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While there are only a handful of Australian think tanks they have played a significant role in Australian political debate. The most prominent think tanks from the 1970's on have been the conservative think tanks - the Centre for Independent Studies (CIS) and the Institute of Public Affairs (IPA) and its spin-off, the Sydney Institute.
Locally based think tanks - such as the Brisbane Institute have emerged over the last decade while The Australia Institute, which could be loosely described as centre-left, has played a significant role in debate over social and environmental policies.
Some major political parties also fund their own think tanks, which receive government subsidies. These include the Menzies Research Centre (Liberal Party), the Chifley Research Centre (Australian Labor Party), and the Page Research Centre (National Party)
Australian tax laws allow some NGOs to be awarded charity status through an act of parliament. Many think-tanks have become registered charities through this provision, which has the benefit of conferring tax-deductibility without the usual transparency requirements. Groups like the Institute of Public Affairs and the Centre for Independent Studies are able to offer tax deductions to their corporate donors without having to make the relationship public.
Because the approval of new charities under this provision has to be passed by the Senate, it has traditionally been the subject of bipartisan compromise. In July 2005 the Liberal Party of Australia won the balance of power in the Senate, removing the need for compromise.
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|Australian think tanks|
- Australia Institute
- Australian APEC Study Centre
- Australian Business Foundation
- Australian Fabian Society
- Australian Farm Institute
- Australian Institute of Employment Rights
- Australian Strategic Policy Institute
- Brisbane Institute
- Committee for Economic Development of Australia
- Centre for Independent Studies
- Chifley Research Centre
- Evatt Foundation
- Foundation for Development Co-operation
- HR Nicholls Society
- Institute for Private Enterprise
- Institute of Public Affairs
- Lowy Institute
- Menzies Research Centre
- Network Insight Institute
- Page Research Centre
- Per Capita
- Sydney Institute
- World Growth
Defunct Think Tanks
Other Sourcewatch Resources
- Jo Kwong and Colleen Dyble, "Guidelines and recommendations for starting an institute", (Handbook for setting up and maintaining a radical neoliberal think tank), Atlas Foundation, Last updated 2 March 2006.
Think Tank Websites
Australian APEC Study Centre
Australian Fabian Society
Australian Farm Institute
Australian Institute of Employment Rights
Australian Strategic Policy Institute
Centre for Independent Studies
Chifley Research Centre
Institute for Private Enterprise
Institute of Public Affairs
Menzies Research Centre
Network Insight Institute
Page Research Centre
- Brad Norington, "The idea factories", Sydney Morning Herald, August 11, 2003.
- Brad Norington, "Deep pockets behind deep thought", Sydney Morning Herald, August 12, 2003. ("Think tanks attract secretive but tax-deductible funding from their supporters. The question is whether they return the favour by promoting certain issues or refraining from criticism")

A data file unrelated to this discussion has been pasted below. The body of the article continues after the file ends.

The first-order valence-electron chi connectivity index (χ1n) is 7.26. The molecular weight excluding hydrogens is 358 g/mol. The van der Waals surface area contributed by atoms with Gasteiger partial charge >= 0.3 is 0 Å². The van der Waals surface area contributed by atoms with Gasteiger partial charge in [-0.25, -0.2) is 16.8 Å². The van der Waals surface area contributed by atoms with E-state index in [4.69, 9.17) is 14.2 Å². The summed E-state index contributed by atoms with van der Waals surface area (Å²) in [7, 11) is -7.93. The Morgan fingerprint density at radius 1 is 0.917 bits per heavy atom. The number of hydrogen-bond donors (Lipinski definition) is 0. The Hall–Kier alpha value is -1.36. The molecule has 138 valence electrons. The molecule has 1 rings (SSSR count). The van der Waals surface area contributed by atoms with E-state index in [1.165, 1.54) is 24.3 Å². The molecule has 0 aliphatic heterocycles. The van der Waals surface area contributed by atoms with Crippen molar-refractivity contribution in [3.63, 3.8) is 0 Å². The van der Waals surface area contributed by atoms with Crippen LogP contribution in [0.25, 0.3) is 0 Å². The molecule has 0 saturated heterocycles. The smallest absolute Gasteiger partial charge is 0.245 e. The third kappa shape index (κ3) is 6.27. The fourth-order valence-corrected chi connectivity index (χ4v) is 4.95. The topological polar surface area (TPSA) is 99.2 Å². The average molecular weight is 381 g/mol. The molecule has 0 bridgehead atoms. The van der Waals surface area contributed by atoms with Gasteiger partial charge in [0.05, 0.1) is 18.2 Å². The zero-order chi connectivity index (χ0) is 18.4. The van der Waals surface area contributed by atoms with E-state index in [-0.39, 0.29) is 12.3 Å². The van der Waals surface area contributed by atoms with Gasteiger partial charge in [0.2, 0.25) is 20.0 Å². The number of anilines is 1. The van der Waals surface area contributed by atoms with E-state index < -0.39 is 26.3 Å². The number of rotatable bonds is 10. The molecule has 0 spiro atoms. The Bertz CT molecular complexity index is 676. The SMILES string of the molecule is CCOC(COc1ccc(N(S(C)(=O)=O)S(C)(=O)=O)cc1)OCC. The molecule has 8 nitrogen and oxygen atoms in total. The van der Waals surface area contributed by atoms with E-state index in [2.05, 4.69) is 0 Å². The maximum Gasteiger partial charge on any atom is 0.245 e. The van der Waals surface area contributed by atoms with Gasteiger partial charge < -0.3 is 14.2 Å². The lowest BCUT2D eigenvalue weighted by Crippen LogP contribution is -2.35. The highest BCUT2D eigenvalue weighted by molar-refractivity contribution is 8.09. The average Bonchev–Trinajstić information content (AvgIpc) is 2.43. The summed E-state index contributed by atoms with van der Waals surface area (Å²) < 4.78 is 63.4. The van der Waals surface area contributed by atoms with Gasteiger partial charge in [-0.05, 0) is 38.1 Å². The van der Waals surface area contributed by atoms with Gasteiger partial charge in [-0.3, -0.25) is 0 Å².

- Evan Thornley, "With ideas, Labor can think about winning", Sydney Morning Herald, November 7, 2005.
- Ewin Hannan and Shaun Carney, "Thinkers of Influence", The Age, December 10, 2005
- Michael Duffy, "Modern Liberal Thinking", Counterpoint, Radio National, July 11 2005.
- Ewin Hannan and Shaun Carney, "Thinkers of influence", The Age, December 10, 2005.
- Dennis Glover, "Ideas with currency", The Australian, May 13, 2006.
- Sian Powell, "Fine time for think tanks", The Australian, May 29, 2008.
- Alex Carey, "Taking the risk out of democracy: Propaganda in the US and Australia", NSW Press/ Illinois Press, 1995.
- Sharon Beder, "The Intellectual Sorcery of Think Tanks", Arena Magazine 41, June/July 1999.
- Jim Green, "Corporate think tanks assault environmentalism", Green Left Weekly, 2000.
- Georgina Murray and Douglas Pacheco, "Think tanks in the 1990s", accessed May 2006. (This article is based on "The Economic Liberal Ideas Industry: Australasian Pro-Market Thinks Tank in the 1990s", Journal of Social Issues, May 2000.)
- Damien Cahill, "Neo-liberal intellectuals as organic intellectuals? Some notes on the Australian context", University of Wollongong, 2000.
- Sharon Beder, "Neoliberal Think Tanks and Free Market Environmentalism", Environmental Politics, 10(2) Summer 2001.
- Damien C. Cahill, "The radical neo-liberal movement as a hegemonic force in Australia, 1976-1996", University of Wollongong, PhD Thesis, 2004. (Available online from all Australian Universities)
- Damien Cahill, "The Right Values in Education: Neo-liberal think-tanks and the assault upon public schooling", "Overland" No 179, Winter 2005.
- Damien Cahill, "Contesting Hegemony: The Radical Neo-liberal Movement and the Ruling Class in Australia", in The New Australian Ruling Class, Nathan Hollier (ed), 2004, pp. 87-105.
- Damien Cahill, "The radical neo-liberal movement and its impact upon Australian politics", Refereed paper presented to the Australasian Political Studies Association Conference University of Adelaide, 29 September – 1 October 2004.
- Australian Neoliberal Think Tanks and the backlash against the welfare state, Philip Mendes, Journal of Australian Political Economy No 51.
- Mark Davis, "Towards Cultural Renewal", in The New Australian Ruling Class, Nathan Hollier (ed), 2004, pp.182-206.
- David McKnight, "Murdoch and the Culture War", in Do Not Disturb: is the media failing Australia?, Robert Manne (ed), 2005, pp. 53-74.
- Sharon Beder, "The Role of ‘Economic Education’ in Achieving Capitalist Hegemony", University of Wollongong, 2005.